Yabba Dabba Domes

Eye-popping Flintstone House up for sale—'Stone-Age modern' icon along 280 freeway
Fridays On the Homefront
You may have driven many times past the peculiar bubble-like towers and domes along the 280 freeway near the San Mateo Highlands—and broke out into a smile. That's the so-called Flinstone House—and it's now for sale. Photos: Judy Meuschke
Fridays On the Homefront
Fred and Wilma: Hillsborough is no Bedrock.
Fridays On the Homefront

"Well, ah, yeah, gee, Fred—4.2 million clams sounds like a steal for this place."

OK, Barney Rubble never actually said that, but even a caveman sidekick could recognize the value of the new listing at 45 Berryessa Way in Hillsborough.

For four decades millions of travelers on the 280 freeway have marveled at and even admired the place affectionately dubbed the Flintstone House—and for the first time in 19 years it is up for sale.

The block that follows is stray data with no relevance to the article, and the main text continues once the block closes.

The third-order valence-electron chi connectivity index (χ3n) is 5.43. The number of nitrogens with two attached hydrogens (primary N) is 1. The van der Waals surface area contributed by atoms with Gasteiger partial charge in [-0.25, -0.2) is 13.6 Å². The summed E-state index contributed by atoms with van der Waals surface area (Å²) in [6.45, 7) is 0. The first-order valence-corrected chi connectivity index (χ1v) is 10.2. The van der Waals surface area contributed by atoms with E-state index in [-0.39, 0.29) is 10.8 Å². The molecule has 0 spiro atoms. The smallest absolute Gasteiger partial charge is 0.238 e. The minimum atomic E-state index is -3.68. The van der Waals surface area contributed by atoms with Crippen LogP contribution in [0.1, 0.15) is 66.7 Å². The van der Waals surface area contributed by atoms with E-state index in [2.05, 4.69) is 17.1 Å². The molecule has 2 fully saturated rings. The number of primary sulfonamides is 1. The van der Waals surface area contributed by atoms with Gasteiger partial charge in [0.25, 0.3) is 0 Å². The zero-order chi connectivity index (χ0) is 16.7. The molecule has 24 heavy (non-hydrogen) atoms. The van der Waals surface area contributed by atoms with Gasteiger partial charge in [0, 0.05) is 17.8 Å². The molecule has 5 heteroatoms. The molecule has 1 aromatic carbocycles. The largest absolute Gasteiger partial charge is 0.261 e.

It is doubtful that architect William Nicholson intended an association with the Hanna-Barbera cartoon when he built the house in 1976 as an experiment with different shapes and materials. Once motorists caught an eyeful of its unusual domes while driving on 280, over San Mateo Creek on the Doran Memorial Bridge at Crystal Springs Road, they immediately recalled the home of television's modern Stone-Age family.

The bubble-like towers and domes were created by wrapping rebar and mesh around inflated aeronautic balloons and spraying shotcrete onto them. The builder was Wayne Da San Martino of San Francisco. For years, it was painted off-white like its small-screen namesake, but a change in 2007 to its current orange hue didn't stop comparisons to the boulder construction of Fred and Wilma Flintstone's abode.

The home fell into disrepair in the 1980s with significant foundation damage, but the current owner purchased it in 1996 for a reported $800,000 and commenced to restore and repaint it. She reportedly is only its third owner since it was built.

The owner, whose name is not being publicly released, enlisted renowned Bay Area modernist Eugene Tsui to apply his fittingly unusual ‘biologic' vision to the property. The renovations included lighted niches and appliance enclosures, glass countertops encased with diagonal metal spines, swinging wooden doors, and new drawers and cabinets.